What is Fennel | Benefits of Fennel Seeds | Wild fennel | Bitter Fennel

Bitter fennel or Foeniculum vulgare is a perennial, pleasant-smelling herb and extensively used in Ayurveda for a number of ailments. Medicinal use of the herb Bitter fennel includes treatment of indigestion, constipation, flatulence, gout, aches and pains. Uses of Bitter fennel are popular everywhere. There are a variety of herbs known for medicinal properties and Bitter fennel is commonly used in most ayurvedic preparations for natural treatment and no side effects.

Bitter Fennel, Bitter fennel, benefits of fennel, Uses of Bitter fennel, Medicinal use of the herb Bitte fennel, Wild fennel, Foeniculum vulgare, Fennel herb

Foeniculum vulgare var. vulgare Umbelliferae / Apiaceae Also called Wild fennel.

This tall perennial herb with feathery leaves is native to the Mediterranean and was cultivated ill the ancient world. All parts oj fe/me! smell strongly of aniseed and it has long been a popular culinary herb. Its tiny greenish yellow flowers grow in large,flat heads. The small, yellow-brown,flattened seeds have an aromatic odour and taste.

Parts used


The seeds are collected in autumn when they turn yellow.

They are used whole or essential oil may be extracted from them.


The essential oil makes up about 6 per cent of the seed and contains mainly anethole plus estragole and fenchone. The seeds contain phytosterols, flavonoids and coumarins.

Medicinal uses

Bitter fennel is traditionally used to ease problems of the digestive system such as constipation, spasms, irritable bowel, acid stomach, colic and flatulence, and the seeds may help to dissolve kidney stones.

Chewing the seeds is a remedy for bad breath and since fennel also has anti-inflammatory and antimicrobial properties, it is frequently used in natural toothpaste products.

Fennel is further reputed to help those wishing to lose weight by suppressing the appetite while stimulating the metabolism. It is also thought to relieve motion sickness and other types of nausea.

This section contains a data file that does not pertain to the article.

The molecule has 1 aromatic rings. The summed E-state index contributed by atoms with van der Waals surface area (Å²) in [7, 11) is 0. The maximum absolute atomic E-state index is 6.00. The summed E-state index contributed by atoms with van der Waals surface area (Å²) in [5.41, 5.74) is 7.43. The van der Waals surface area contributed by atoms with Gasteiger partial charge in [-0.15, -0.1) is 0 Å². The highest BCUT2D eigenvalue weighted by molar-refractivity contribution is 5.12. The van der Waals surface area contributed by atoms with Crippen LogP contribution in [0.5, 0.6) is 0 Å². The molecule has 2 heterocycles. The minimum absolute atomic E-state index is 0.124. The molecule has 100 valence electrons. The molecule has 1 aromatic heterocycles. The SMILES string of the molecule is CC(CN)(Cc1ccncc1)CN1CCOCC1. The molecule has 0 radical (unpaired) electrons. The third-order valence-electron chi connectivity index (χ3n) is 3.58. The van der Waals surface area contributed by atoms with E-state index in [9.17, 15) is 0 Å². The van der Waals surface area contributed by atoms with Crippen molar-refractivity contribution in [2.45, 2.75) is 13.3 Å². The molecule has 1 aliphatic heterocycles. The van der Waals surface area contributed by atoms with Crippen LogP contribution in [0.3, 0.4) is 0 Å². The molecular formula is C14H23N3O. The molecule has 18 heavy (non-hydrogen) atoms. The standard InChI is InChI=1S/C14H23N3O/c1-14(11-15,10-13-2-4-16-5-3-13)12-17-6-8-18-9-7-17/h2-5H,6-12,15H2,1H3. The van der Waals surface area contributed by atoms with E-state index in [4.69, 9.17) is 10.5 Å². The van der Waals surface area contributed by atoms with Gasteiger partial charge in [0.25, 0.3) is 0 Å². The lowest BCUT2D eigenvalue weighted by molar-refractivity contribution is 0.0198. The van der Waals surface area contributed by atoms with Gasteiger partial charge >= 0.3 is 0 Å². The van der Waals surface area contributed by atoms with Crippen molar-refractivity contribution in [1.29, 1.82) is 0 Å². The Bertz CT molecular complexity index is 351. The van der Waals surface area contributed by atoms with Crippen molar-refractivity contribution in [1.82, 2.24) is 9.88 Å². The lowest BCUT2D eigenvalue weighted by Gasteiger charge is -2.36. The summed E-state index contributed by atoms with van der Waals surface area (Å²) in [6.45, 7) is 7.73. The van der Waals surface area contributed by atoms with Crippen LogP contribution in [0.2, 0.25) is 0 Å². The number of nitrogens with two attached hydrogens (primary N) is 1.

Bitter fennel has also been used to soothe inflamed eyes (in an eyewash) and sore throats. It is an expectorant as well and because of its antispasmodic action can be used effectively to treat coughs.

It is also believed to mimic the hormone oestrogen, which may explain why Indian women used it traditionally to stimulate lactation.


For internal use

TO TREAT digestive ailments FENNEL WATER Take 5-15 drops in water once a day.

LIQUID EXTRACT Take 10-40 drops in water once a day. INFUSION Add Y, teaspoon of crushed seeds to a cup of boiling water; cover and infuse for 10 minutes. Strain. Drink 1 cup three times a day.

CAPSULES (300mg) Take 2 capsules before meals.

For external use

TO TREAT eye irritation

EYE BATH A cold infusion of fennel (see above) may be used but it must be sterile. Otherwise use a commercial preparation.



Plant in well-drained soil in full sun.


Fennel may induce periods in menopausal women.

Pregnant and breastfeeding women should not consume amounts that are greater than those normally found in food.

Women with breast or uterine cancer should avoid fennel.

People who are allergic to carrots, celery or mugwort may have an adverse reaction when using fennel.

Fennel may induce nausea and vomiting, fluid in the lungs and may cause sensitivity to sunlight.


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